The women have their fun and block out the noise of the patriarchy so evidently displayed at that time. They get messy, fight and wield swords, and are not the embodiment of perfection and purity. They work to get what they want, and they are brutally honest and open in the process.
Witty, Sharp, and Modern
Think Enola Holmes or Dickinson. A period piece with a modern twist in its tone and language. This movie is witty and filled with comedic one-liners that have everyone cracking up. “It’s not a big pox; it’s more like a small-pox.” I mean, why even use the word pox? The film features all sorts of depictions, language, and satirical moments unorthodox to that time.
Overall, it seems Birdy and her father have the funniest banter, as they are constantly at odds. Her father tends to dig at his daughter’s unkemptness, and Birdy at her father’s drunken, money-driven behaviour. Birdy’s narration throughout the movie paints her troubles light-heartedly, almost always making her dad look like the bad guy. Although, he is the bad guy until the very end, where he earns some minor redemption.
We see moments, like hand gestures and sticking out your tongue, that feel natural despite the era. Even some of the dresses and robes feel modern. And Birdy. Birdy’s every action feels like she belongs in this day and age. From keeping pigeons as pets to imitating a Jesus statue to get into the monastery, she is just the embodiment of rebellion.
She also listens to her best friend, Perkins, way too much. Let’s say Perkins… explanations are an anatomy professor’s worst nightmare. It even feels modern that these young kids are talking about such crude things openly. On the other hand, it’s refreshing to see these modern values delivered in such a humourous way, especially in such a notably conservative time.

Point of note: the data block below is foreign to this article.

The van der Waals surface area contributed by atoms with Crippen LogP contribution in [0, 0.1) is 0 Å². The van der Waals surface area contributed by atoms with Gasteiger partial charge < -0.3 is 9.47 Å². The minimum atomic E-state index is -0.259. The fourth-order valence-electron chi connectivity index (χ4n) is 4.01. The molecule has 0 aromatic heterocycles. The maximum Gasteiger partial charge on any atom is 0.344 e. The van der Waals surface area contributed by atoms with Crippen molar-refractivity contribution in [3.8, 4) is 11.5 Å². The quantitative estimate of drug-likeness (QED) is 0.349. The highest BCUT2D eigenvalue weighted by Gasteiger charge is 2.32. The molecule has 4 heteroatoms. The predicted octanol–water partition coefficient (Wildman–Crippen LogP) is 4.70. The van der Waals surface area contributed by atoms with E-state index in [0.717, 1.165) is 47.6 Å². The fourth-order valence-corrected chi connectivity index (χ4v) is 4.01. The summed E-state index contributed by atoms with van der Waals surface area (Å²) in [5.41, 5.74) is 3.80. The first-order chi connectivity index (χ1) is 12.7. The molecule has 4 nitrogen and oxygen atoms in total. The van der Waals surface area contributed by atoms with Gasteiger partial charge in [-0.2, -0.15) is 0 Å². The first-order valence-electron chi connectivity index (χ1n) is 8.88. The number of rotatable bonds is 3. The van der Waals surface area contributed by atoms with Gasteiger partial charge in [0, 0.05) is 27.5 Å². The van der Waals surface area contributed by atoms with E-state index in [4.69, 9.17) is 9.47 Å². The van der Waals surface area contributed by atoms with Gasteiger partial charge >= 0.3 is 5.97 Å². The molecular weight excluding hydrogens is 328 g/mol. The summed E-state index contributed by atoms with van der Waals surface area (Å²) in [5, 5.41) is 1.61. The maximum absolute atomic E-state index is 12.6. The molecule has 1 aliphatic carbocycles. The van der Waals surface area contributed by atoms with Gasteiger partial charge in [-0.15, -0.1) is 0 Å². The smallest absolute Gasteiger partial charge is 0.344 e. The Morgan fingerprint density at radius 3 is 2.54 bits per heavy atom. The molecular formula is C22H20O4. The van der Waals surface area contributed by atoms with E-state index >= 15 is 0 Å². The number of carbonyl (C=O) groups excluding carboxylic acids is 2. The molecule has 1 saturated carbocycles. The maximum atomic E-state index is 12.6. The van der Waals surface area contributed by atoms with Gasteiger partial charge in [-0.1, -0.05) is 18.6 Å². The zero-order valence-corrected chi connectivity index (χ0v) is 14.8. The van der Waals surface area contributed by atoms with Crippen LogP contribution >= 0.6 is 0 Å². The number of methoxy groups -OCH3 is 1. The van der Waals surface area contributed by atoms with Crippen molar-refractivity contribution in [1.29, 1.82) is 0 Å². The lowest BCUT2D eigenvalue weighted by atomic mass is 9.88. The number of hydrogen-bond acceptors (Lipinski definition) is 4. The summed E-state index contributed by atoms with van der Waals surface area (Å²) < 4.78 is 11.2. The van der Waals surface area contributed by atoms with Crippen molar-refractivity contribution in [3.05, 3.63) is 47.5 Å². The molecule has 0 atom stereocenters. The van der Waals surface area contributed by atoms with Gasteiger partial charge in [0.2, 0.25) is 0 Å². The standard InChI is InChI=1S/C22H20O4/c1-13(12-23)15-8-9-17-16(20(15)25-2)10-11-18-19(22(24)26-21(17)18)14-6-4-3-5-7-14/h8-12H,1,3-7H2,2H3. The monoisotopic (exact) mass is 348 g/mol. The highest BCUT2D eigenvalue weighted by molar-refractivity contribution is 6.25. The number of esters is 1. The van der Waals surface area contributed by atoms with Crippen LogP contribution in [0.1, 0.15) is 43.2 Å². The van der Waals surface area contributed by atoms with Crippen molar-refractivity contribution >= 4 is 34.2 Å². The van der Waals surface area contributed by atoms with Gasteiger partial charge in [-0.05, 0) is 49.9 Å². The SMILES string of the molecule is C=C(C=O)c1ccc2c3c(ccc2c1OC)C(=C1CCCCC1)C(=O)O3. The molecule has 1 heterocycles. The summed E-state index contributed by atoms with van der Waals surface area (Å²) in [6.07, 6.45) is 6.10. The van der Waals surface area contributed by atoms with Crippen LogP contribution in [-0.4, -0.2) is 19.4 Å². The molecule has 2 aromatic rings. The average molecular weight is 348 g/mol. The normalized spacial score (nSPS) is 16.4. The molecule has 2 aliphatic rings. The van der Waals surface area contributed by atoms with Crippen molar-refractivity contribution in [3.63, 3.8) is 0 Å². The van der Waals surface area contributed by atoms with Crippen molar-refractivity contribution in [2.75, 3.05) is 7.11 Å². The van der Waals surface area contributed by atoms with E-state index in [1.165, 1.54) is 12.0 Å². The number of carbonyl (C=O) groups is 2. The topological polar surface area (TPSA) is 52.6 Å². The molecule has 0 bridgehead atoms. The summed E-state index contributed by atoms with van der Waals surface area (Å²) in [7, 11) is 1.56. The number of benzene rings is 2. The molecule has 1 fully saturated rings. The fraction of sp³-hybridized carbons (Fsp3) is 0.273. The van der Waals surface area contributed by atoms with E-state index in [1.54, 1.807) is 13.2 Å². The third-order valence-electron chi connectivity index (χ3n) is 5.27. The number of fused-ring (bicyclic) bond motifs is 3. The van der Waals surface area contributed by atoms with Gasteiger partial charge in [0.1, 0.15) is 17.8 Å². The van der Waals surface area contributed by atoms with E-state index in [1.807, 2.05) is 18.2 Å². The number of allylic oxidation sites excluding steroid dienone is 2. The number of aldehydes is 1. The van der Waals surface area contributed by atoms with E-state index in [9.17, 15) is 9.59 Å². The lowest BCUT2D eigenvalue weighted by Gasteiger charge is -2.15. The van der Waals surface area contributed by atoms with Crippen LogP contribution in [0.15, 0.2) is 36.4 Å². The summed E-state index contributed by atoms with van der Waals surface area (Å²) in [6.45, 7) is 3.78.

So if anything, add it to your watchlist because it tackles everyday life and some rather extreme situations humorously and openly. Also, Andrew Scott is always hilarious, no matter what character he plays.
While their family may be SEVERELY dysfunctional, they still undoubtedly care for each other. Despite being away at a Monastery, Birdy’s brother is patient, kind and ever-loving towards her when she comes seeking advice. He encourages her to remain true to herself. Despite being more like her father, her other brother also sheds some tears at the prospect of Birdy leaving. However, he also cares for their father’s well-being and is eventually able to marry Aelis because of Birdy.
Despite Birdy hating every moment of the suitor’s search, she eventually does agree to preserve the kingdom and lighten the load for her father. He, in turn, realizes he’s not ready to give her up and finds a way to redeem himself. Fortunately, her mother fights for Birdy as much as Morwenna does, and it seems like no one is ready for Birdy to leave. No matter how much her antics cause disruption, it’s a disruption that they can’t live without.
Let’s not forget that Birdy fights for everyone. She worries about her mother’s health and her brother’s relationship. She worries about leaving her friend Perkins behind because she knows the dangers of loneliness. Birdy is unselfish and loyal to those around her. Even though it’s a dysfunctional family, in the end, it’s a feel-good, honest story of a family and not some sugar-coated dream.